Pajeon (Korean Scallion Pancakes with Pork)

On Rainy Spring Days, Make Korean Pancakes

Pajeon are savory, chewy-crisp, and packed with bright green scallions—and whatever else you like. I distinctly remember the mouthwatering sizzling sound the pancakes made as they cooked—much like the sound of rain, which is how it’s thought that the Korean tradition of eating pajeon on rainy days came about. The savory aromas of caramelizing onions and pork would always make my stomach rumble, and I would wait anxiously as my mom flipped the pancakes, using chopsticks and a large spatula. Read more about Pajeon here


Serves 2 pancakes

For the batter, I like to use a combination of all-purpose flour, cornstarch, and rice flour to get the right balance of crispiness and chewiness. The pork complements the scallions perfectly, but feel free to use any other protein of your choice, or none to make it vegetarian. Serve as an appetizer or lunchtime meal.

For the Dipping Sauce

  • 6 tablespoons soy sauce
  • 2 1/2 tablespoons rice vinegar
  • 1 tablespoon thinly sliced red chillies
  • 4 1/2 tablespoons toasted sesame oil
  • 2 teaspoons sesame seeds
  • 2 scallions, very thinly sliced on a bias

For the Pajeon

  • 1/3 cup all-purpose flour
  • 1/3 cup cornstarch
  • 1/3 cup white rice flour (not sweet or glutinous rice flour)
  • 1/2 teaspoon kosher salt
  • 1/4 teaspoon baking powder
  • 1/4 teaspoon white sugar
  • 1/4 teaspoon onion powder
  • 1/8 teaspoon garlic powder
  • 1 teaspoon doenjang
  • 2/3 cup water
  • 12 scallions, roots only trimmed and sliced lengthwise, divided into two portions
  • 1 cup zucchini, julienned, divided into two portions
  • 7 ounces ground pork
  • 1 fresh red chilli, thinly sliced on a bias, seeds removed, if you like, and divided into two portions
  • 2 large eggs
  • Vegetable oil for cooking


  1. In a small bowl, stir together all of the ingredients for the dipping sauce and set aside.
  2. In a large bowl, mix together the all-purpose flour, cornstarch, rice flour, salt, baking powder, sugar, onion powder, and garlic powder. Whisk until well incorporated.
  3. In a small bowl, using a fork, mix together the doenjang and the water until dissolved. Pour into the flour mixture, and mix together until a smooth batter forms. The batter should have the same consistency as a typical Western breakfast pancake batter; if it’s too thick, add a little more water.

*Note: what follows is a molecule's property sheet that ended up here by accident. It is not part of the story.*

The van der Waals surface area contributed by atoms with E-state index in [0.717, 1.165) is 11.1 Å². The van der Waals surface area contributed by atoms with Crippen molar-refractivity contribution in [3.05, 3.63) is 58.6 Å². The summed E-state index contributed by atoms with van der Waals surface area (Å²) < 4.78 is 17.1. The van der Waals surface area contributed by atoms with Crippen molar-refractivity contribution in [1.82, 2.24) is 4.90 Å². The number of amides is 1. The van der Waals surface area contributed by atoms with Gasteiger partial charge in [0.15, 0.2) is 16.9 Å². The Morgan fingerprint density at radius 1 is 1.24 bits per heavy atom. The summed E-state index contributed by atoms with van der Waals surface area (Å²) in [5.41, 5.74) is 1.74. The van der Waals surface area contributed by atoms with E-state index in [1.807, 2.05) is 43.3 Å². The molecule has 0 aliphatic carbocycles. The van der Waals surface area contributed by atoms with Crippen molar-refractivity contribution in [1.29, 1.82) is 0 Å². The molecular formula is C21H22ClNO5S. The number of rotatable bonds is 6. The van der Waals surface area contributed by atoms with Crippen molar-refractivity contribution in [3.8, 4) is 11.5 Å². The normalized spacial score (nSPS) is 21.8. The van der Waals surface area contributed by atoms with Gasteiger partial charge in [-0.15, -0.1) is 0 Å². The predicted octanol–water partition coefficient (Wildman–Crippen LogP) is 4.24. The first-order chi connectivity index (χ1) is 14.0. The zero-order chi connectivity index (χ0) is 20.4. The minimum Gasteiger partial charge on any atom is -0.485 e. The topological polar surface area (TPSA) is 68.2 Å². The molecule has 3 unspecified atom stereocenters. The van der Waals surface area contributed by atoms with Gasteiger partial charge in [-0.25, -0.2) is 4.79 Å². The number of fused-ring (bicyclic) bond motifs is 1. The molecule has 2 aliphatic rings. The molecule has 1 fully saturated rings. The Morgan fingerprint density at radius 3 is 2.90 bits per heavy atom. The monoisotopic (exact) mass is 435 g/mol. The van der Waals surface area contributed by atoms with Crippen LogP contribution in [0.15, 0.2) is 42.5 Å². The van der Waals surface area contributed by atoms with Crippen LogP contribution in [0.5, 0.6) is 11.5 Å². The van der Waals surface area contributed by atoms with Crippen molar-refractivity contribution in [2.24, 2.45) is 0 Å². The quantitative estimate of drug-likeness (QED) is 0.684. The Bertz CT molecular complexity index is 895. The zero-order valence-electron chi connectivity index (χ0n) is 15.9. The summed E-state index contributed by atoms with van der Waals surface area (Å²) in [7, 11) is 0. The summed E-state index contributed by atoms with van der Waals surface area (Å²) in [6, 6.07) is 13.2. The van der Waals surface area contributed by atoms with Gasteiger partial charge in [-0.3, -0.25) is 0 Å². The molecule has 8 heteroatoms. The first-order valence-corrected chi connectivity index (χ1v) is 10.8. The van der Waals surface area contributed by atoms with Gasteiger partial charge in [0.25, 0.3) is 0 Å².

4. Drizzle a little oil into a large nonstick skillet and place over medium-high heat. Tip in the ground pork and sauté until cooked through. Remove the pork from the pan, leaving behind the drippings, and place into a bowl.
  5. Drizzle more oil into the same pan, then arrange half of the scallions on the pan in a row. Top with half of the zucchini, and then scatter on about half of the cooked pork. Finish by sprinkling on half of the sliced red chile.
  6. Using a large spoon, ladle half of the batter onto the pan, over the vegetables and pork, taking care to include the edges.
  7. Crack 1 egg on top of the batter and break the yolk, using a spoon spread the egg out over the vegetables. Drizzle in more oil if necessary. Flatten with a large spatula and fry until dark golden brown on the bottom, about 2 to 3 minutes. Flip carefully and cook for another 2 to 3 minutes. Remove and place on a rack or paper towel-lined plate to drain. Repeat for a second pancake.
  8. Serve immediately with dipping sauce on the side.

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My father was born in 1939 in Chongju, a city in what is now in North Korea. He and his family (8 brothers and sisters) fled south during the war and he grew up as a refugee on Jeju island.  He still remembers asking American soldiers for “bonbons” as a child. Somehow he made it to Seoul National University medical school through hard work and determination. He immigrated to the USA to do his internship and residency and practiced as a psychiatrist, until retiring at 75. 
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I love you daddy so much!  Happy happy birthday!  Xx❤️❤️ I’ll always be your little girl! ❤️❤️

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